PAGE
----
The messenger RNA technology that Pfizer and BioNTech used to successfully develop a Covid-19 vaccine is the basis of a new alliance that brings the two companies working together to develop a shingles vaccine – the third partnership between the companies. When their Covid-19 alliance started in 2020, the two companies had already been collaborating on a flu vaccine since 2018.
Pfizer brought its vaccine expertise and significant money to these alliances, but with the new collaboration in shingles, it brings something more. The shingles vaccine will be based on proprietary antigen sequences identified by Pfizer. Under the agreement, Pfizer BioNTech will pay $ 225 million in advance to launch the new partnership, the companies announced Wednesday. This payment is divided into $ 75 million in cash and a $ 150 million equity investment. BioNTech will pay Pfizer $ 25 million in advance for the pharmaceutical giant’s antigen sequences. Expenses for vaccine development will be shared; a clinical trial is expected to begin in the second half of this year.
Shingles is a viral infection caused by the same virus that causes chickenpox. After chickenpox infection, the virus remains dormant in nerve tissue, but can be reactivated later in a person’s life due to triggers such as stress or a weakened immune system. Reactivation can trigger nerve pain; in rare cases, it leads to facial paralysis, deafness and blindness.
Vaccines against shingles have already been developed, but they have limitations and safety risks. Merck’s Zostavax, made from a live but attenuated form of varicella zoster virus that causes shingles, was approved by the FDA in 2006 for the prevention of shingles in those 50 and older. However, the vaccine lasts only about five years, so the Centers for Disease Control and Prevention’s advisory committee on vaccines recommended that the shot be given to those 60 years and older, giving people protection in the age group where the risk of shingles and its complications is greatest. . Label updates in 2019 marked the rare side effects of Guillain Barré syndrome, in which the immune system damages the nerves as well as facial paralysis.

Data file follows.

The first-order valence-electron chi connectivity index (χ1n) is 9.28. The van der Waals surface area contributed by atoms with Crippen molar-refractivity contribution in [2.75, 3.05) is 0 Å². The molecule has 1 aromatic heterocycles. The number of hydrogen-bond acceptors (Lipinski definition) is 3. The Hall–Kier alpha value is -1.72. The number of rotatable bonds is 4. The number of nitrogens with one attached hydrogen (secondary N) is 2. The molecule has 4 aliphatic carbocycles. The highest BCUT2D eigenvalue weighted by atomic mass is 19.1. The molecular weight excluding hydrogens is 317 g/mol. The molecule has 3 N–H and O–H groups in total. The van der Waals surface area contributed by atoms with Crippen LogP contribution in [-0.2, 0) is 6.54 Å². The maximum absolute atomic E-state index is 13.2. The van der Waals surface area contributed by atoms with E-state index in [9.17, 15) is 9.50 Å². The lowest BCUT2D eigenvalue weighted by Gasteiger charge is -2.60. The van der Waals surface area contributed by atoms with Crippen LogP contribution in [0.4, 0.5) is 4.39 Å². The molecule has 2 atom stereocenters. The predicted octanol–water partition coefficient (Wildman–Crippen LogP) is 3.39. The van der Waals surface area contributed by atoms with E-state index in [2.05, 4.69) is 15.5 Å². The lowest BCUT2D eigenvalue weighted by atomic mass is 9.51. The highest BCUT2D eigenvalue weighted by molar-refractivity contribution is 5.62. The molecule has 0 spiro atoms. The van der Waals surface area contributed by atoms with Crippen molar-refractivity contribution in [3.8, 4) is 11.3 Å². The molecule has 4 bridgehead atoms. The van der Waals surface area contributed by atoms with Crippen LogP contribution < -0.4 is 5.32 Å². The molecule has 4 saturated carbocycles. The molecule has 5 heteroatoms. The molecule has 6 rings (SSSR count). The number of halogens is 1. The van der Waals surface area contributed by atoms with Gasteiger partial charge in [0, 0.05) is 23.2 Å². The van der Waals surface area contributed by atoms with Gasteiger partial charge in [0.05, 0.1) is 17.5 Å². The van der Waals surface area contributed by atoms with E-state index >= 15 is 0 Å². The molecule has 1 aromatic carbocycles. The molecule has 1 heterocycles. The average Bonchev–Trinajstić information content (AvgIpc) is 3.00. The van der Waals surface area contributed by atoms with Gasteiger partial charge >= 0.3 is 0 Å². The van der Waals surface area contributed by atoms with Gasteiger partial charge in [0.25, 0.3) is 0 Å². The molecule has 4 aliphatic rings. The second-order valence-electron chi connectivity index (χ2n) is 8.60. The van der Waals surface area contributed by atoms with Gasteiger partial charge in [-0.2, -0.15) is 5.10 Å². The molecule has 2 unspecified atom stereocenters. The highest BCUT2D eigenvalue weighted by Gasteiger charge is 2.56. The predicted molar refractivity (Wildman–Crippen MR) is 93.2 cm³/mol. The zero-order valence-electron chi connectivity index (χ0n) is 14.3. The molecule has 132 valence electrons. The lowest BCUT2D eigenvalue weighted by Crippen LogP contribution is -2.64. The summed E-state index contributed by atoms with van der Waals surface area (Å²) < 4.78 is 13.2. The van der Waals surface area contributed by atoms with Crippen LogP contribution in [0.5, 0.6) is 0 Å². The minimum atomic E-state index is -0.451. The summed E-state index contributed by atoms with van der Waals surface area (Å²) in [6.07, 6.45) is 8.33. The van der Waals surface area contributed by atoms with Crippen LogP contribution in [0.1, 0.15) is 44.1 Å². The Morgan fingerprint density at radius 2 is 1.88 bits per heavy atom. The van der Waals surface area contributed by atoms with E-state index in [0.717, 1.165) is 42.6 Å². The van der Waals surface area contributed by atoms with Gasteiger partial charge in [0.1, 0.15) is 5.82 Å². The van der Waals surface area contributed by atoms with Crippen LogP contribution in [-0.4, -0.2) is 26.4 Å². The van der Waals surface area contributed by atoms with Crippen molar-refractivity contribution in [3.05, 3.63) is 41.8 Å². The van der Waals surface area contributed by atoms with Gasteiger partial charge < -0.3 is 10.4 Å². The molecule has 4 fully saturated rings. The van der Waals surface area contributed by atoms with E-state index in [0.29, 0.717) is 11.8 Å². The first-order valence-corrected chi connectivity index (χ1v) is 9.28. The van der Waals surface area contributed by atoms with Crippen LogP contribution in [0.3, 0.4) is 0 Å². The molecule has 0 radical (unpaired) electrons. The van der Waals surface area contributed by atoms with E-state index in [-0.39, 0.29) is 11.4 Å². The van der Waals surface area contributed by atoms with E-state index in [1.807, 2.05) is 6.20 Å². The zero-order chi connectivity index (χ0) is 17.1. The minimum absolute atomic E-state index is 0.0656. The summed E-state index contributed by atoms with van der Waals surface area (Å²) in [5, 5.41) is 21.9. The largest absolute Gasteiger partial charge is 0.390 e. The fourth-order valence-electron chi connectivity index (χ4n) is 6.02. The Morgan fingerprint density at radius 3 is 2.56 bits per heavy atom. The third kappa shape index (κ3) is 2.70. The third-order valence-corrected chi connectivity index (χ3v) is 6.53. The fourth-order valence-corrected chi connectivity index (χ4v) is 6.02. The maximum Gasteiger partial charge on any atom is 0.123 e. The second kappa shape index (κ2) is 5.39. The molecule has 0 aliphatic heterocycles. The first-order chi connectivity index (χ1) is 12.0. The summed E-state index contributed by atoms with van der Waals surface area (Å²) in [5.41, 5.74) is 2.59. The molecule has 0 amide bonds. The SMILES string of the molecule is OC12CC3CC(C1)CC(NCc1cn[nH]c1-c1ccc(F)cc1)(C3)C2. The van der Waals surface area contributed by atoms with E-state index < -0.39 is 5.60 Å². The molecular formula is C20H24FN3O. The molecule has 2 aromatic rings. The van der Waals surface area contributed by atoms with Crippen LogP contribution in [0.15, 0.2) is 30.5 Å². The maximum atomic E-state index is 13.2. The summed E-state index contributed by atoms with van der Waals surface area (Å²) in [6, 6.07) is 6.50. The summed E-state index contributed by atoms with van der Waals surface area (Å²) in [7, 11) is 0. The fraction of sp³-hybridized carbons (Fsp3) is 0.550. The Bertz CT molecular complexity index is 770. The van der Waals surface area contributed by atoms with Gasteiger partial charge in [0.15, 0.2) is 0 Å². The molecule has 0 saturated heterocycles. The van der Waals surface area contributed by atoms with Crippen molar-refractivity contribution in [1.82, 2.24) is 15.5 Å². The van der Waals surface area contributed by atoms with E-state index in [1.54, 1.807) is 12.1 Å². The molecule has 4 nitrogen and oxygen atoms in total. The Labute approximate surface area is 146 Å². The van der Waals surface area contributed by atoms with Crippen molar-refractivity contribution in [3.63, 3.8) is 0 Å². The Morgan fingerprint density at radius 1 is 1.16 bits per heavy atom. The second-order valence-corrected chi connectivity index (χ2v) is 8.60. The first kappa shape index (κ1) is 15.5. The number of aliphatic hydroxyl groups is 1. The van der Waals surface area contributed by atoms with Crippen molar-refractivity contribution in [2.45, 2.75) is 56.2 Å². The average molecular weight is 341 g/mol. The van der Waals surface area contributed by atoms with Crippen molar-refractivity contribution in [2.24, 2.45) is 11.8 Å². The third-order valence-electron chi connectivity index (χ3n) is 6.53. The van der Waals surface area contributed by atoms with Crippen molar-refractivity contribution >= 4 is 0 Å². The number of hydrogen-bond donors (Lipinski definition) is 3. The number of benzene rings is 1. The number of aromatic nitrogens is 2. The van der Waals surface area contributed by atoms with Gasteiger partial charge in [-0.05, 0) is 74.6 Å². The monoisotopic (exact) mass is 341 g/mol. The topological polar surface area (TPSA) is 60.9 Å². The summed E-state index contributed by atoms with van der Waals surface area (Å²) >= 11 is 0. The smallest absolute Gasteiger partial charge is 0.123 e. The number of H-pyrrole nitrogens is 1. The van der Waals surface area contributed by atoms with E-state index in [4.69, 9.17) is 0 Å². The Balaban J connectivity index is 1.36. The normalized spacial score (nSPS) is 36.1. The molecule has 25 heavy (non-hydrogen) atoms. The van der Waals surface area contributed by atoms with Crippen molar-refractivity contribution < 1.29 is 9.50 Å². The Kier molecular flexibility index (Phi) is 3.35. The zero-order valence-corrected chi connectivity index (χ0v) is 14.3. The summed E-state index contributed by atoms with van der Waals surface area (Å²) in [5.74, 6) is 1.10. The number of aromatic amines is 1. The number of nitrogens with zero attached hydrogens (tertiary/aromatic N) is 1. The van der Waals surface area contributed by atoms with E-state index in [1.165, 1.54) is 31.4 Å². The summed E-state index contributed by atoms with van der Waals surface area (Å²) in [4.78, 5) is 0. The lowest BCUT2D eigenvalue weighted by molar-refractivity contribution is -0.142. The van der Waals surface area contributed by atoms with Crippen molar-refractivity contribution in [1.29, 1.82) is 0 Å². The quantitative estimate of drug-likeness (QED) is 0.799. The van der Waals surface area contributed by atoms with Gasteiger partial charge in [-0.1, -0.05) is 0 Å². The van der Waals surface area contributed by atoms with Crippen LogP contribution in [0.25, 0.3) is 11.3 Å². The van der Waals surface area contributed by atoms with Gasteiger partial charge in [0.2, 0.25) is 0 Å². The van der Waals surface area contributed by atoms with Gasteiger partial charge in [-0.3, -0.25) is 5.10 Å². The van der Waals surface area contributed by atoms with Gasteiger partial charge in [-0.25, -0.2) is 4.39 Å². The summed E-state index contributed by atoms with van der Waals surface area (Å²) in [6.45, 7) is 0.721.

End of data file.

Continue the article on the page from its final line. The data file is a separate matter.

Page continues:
In 2020, Merck stopped selling Zostavax in the United States. The company said in a letter to clinicians that the decision was not due to any safety or production issues. Zostavax’s exit left the US shingles market for GlaxoSmithKline’s Shingrix, which received FDA approval in 2017. Unlike the Merck vaccine, Shingrix is not made from a live virus, but rather a recombinant vaccine containing antigens that elicit an immune response. The two-shot GSK regimen showed higher efficacy results than Merck’s single-shot vaccine. But Guillain Barré is also at risk for the GSK vaccine.
An mRNA shingles vaccine with efficacy and tolerability better than or at least comparable to Shingrix would position Pfizer and BioNTech to steal market share from their rivals blockbuster product. GSK reported £ 502 million in global sales in the third quarter of 2021 for Shingrix, a 34% increase over the third quarter of 2020. In the nine months ending September 30, the vaccine accounted for £ 1.1 billion in revenue. That’s a 16% drop from the same period in 2020, a change that the company attributed to the priorities that governments have placed on Covid-19 vaccination programs during the pandemic.
If Pfizer and the BioNTech vaccine succeed in securing regulatory approvals for an mRNA shingles vaccine, commercialization will be shared between the two companies. Pfizer has the right to market the shingles vaccine globally, with the exception of Germany, Turkey and certain unspecified developing countries where BioNTech has commercialization rights. The gross profit from the sale of the shingles vaccine will be shared. BioNTech would also be eligible for regulatory and sales milestone payments that could reach $ 200 million.
“The collaboration aims to develop a new mRNA-based vaccine against shingles that leverages both companies’ expertise and resources,” said Ugur Sahin, BioNTech co-founder and CEO in a prepared statement. “Adults aged 50 and over as well as vulnerable populations such as cancer patients have an increased risk of shingles. Our goal is to develop an mRNA vaccine with a favorable safety profile and high efficiency, which is also more easily scalable to support global access.”
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